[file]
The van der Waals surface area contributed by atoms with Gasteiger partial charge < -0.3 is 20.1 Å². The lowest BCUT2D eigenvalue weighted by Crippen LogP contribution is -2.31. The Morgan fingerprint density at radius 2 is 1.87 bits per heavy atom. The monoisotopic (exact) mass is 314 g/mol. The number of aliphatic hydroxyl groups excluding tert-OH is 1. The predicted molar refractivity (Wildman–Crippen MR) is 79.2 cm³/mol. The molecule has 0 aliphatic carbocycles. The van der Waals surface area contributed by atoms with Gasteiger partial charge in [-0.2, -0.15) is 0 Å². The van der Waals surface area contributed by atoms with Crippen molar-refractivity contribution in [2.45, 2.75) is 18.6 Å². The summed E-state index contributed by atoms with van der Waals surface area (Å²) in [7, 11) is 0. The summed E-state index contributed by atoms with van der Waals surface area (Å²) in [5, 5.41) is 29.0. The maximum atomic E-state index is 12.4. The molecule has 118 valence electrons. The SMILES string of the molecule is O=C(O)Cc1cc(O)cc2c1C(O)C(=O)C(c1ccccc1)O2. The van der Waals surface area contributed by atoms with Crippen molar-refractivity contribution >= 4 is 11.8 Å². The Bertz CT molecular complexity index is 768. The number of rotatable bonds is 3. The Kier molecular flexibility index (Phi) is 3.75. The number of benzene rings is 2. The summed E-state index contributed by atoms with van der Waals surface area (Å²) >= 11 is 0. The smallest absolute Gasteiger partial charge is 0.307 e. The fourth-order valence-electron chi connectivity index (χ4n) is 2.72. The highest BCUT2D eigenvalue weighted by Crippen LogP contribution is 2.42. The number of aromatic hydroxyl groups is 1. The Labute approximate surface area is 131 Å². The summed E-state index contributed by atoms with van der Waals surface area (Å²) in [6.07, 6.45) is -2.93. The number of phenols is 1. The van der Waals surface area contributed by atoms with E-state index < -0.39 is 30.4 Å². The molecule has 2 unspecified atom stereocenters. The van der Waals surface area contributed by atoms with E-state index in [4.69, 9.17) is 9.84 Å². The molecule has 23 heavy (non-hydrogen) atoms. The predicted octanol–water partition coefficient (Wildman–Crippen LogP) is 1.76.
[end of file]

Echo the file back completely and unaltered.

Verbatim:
The van der Waals surface area contributed by atoms with Gasteiger partial charge < -0.3 is 20.1 Å². The lowest BCUT2D eigenvalue weighted by Crippen LogP contribution is -2.31. The Morgan fingerprint density at radius 2 is 1.87 bits per heavy atom. The monoisotopic (exact) mass is 314 g/mol. The number of aliphatic hydroxyl groups excluding tert-OH is 1. The predicted molar refractivity (Wildman–Crippen MR) is 79.2 cm³/mol. The molecule has 0 aliphatic carbocycles. The van der Waals surface area contributed by atoms with Gasteiger partial charge in [-0.2, -0.15) is 0 Å². The van der Waals surface area contributed by atoms with Crippen molar-refractivity contribution in [2.45, 2.75) is 18.6 Å². The summed E-state index contributed by atoms with van der Waals surface area (Å²) in [7, 11) is 0. The summed E-state index contributed by atoms with van der Waals surface area (Å²) in [5, 5.41) is 29.0. The maximum atomic E-state index is 12.4. The molecule has 118 valence electrons. The SMILES string of the molecule is O=C(O)Cc1cc(O)cc2c1C(O)C(=O)C(c1ccccc1)O2. The van der Waals surface area contributed by atoms with Crippen molar-refractivity contribution >= 4 is 11.8 Å². The Bertz CT molecular complexity index is 768. The number of rotatable bonds is 3. The Kier molecular flexibility index (Phi) is 3.75. The number of benzene rings is 2. The summed E-state index contributed by atoms with van der Waals surface area (Å²) >= 11 is 0. The smallest absolute Gasteiger partial charge is 0.307 e. The fourth-order valence-electron chi connectivity index (χ4n) is 2.72. The highest BCUT2D eigenvalue weighted by Crippen LogP contribution is 2.42. The number of aromatic hydroxyl groups is 1. The Labute approximate surface area is 131 Å². The summed E-state index contributed by atoms with van der Waals surface area (Å²) in [6.07, 6.45) is -2.93. The number of phenols is 1. The van der Waals surface area contributed by atoms with E-state index < -0.39 is 30.4 Å². The molecule has 2 unspecified atom stereocenters. The van der Waals surface area contributed by atoms with E-state index in [4.69, 9.17) is 9.84 Å². The molecule has 23 heavy (non-hydrogen) atoms. The predicted octanol–water partition coefficient (Wildman–Crippen LogP) is 1.76.